Thursday, May 19, 2016

Augment Discount Appeal with Requests

When you tell a customer they’re receiving a price discount, they’ll build good will toward your store. If you add that the discount isn’t available to every other customer, the good will might be even greater. But do be aware that your announcement could make the customer uncomfortable. Be consistent and be ready to explain the reason for the discount. Otherwise, the customer can get angry, thinking that your store pricing is highly arbitrary or even discriminatory. Consumer behavior research studies suggest that for North American consumers, you make the reason either demographic (“A 10% discount to senior citizens”) or marketing-determined (“A 10% discount to first-time purchasers”).
     For Asian consumers and those identifying with an Asian culture, attributing the discount to good luck can be useful as long as you explain that the luck was earned by some action the shopper took. Researchers from Baruch College, University of California-Berkeley, and San Francisco State University surprised people with promotional gifts. Those from the United States enjoyed their surprise gifts more than did those from Hong Kong, Singapore, Taiwan, or Vietnam. Because the reward appeared to be unearned, the East Asian recipients seemed to feel it produced a menacing imbalance.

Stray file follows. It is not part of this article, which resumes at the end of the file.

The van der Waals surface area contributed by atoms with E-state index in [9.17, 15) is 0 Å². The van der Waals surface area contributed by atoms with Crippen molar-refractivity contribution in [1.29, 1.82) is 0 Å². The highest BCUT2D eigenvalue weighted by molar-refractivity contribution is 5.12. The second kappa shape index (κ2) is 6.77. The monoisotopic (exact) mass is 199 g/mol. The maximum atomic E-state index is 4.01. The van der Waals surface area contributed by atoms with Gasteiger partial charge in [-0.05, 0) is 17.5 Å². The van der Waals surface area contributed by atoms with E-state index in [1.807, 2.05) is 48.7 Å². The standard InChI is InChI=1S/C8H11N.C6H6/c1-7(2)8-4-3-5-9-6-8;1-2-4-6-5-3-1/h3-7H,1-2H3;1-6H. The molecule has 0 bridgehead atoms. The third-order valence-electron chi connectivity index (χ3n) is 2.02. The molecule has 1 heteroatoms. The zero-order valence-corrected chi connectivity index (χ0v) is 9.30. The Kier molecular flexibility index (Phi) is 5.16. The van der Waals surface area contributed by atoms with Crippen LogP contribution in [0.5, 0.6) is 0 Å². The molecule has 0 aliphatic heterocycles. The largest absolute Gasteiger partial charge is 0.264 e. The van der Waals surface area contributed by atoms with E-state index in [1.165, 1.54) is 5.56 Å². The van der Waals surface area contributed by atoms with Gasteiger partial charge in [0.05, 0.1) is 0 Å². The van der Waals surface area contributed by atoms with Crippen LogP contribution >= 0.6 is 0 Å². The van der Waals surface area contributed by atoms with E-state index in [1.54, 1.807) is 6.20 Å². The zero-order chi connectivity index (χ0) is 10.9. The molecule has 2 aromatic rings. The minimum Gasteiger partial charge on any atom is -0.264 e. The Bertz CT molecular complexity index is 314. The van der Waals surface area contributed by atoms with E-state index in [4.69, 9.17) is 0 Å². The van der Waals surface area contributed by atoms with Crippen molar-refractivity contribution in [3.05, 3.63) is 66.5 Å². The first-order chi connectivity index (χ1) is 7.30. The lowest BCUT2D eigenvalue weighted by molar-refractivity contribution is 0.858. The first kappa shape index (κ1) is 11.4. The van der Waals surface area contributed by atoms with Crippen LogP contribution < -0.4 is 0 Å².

An earning action could be doing a favor for the retailer. In a set of studies at Georgetown University and Pennsylvania State University across a range of shopping situations, consumers were offered discounts on a purchase. In some cases, the offer was accompanied by a request for a favor to be done by the shopper. Those consumers asked to do the favor were more likely to accept the discounted offer than were those not presented the request.
     But participants in these studies were not just people identifying with Asian cultures. What’s the explanation of this “favor request effect” for the others? The researchers say it’s a feeling of reciprocity. Doing the favor provides a perception that the shopper is getting the best deal possible.
     In a Santa Clara University study, psychology students topped a table with Rice Krispy Treats. When a shopper coming by asked the price, the salesperson would go get a fresh treat, in some cases knocking over a cup of pens, making it look like an accident. Among the consumers who were asked the favor of picking up the pens, about 70% purchased the treat. This contrasts with a 36% rate when no favors were done or requested.

For your profitability: Sell Well: What Really Moves Your Shoppers

Click below for more: 
Mug for Shoppers Who Buy Distinction
Give the Gift of Uncertainty, Love
Request Reciprocity
Favor Reciprocity with a Ben Franklin Effect

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